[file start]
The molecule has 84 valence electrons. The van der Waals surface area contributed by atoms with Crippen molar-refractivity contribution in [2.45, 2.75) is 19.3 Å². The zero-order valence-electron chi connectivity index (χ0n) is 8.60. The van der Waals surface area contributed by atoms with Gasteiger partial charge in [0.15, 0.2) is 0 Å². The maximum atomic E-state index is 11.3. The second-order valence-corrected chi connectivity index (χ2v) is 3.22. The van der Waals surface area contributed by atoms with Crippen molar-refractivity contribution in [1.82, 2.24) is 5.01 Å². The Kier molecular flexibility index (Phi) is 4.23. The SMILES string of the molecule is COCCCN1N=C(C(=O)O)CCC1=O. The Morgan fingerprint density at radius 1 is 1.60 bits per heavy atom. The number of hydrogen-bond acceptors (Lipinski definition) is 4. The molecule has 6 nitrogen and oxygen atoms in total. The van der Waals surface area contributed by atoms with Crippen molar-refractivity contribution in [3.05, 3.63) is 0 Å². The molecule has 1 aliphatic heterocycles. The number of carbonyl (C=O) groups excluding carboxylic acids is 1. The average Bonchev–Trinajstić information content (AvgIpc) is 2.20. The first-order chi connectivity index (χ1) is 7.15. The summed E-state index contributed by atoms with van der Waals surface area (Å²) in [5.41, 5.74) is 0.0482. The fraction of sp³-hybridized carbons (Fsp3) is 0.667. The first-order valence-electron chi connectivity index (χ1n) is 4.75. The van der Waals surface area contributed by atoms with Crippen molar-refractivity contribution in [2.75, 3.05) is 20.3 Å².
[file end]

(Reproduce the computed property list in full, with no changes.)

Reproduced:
The molecule has 84 valence electrons. The van der Waals surface area contributed by atoms with Crippen molar-refractivity contribution in [2.45, 2.75) is 19.3 Å². The zero-order valence-electron chi connectivity index (χ0n) is 8.60. The van der Waals surface area contributed by atoms with Gasteiger partial charge in [0.15, 0.2) is 0 Å². The maximum atomic E-state index is 11.3. The second-order valence-corrected chi connectivity index (χ2v) is 3.22. The van der Waals surface area contributed by atoms with Crippen molar-refractivity contribution in [1.82, 2.24) is 5.01 Å². The Kier molecular flexibility index (Phi) is 4.23. The SMILES string of the molecule is COCCCN1N=C(C(=O)O)CCC1=O. The Morgan fingerprint density at radius 1 is 1.60 bits per heavy atom. The number of hydrogen-bond acceptors (Lipinski definition) is 4. The molecule has 6 nitrogen and oxygen atoms in total. The van der Waals surface area contributed by atoms with Crippen molar-refractivity contribution in [3.05, 3.63) is 0 Å². The molecule has 1 aliphatic heterocycles. The number of carbonyl (C=O) groups excluding carboxylic acids is 1. The average Bonchev–Trinajstić information content (AvgIpc) is 2.20. The first-order chi connectivity index (χ1) is 7.15. The summed E-state index contributed by atoms with van der Waals surface area (Å²) in [5.41, 5.74) is 0.0482. The fraction of sp³-hybridized carbons (Fsp3) is 0.667. The first-order valence-electron chi connectivity index (χ1n) is 4.75. The van der Waals surface area contributed by atoms with Crippen molar-refractivity contribution in [2.75, 3.05) is 20.3 Å².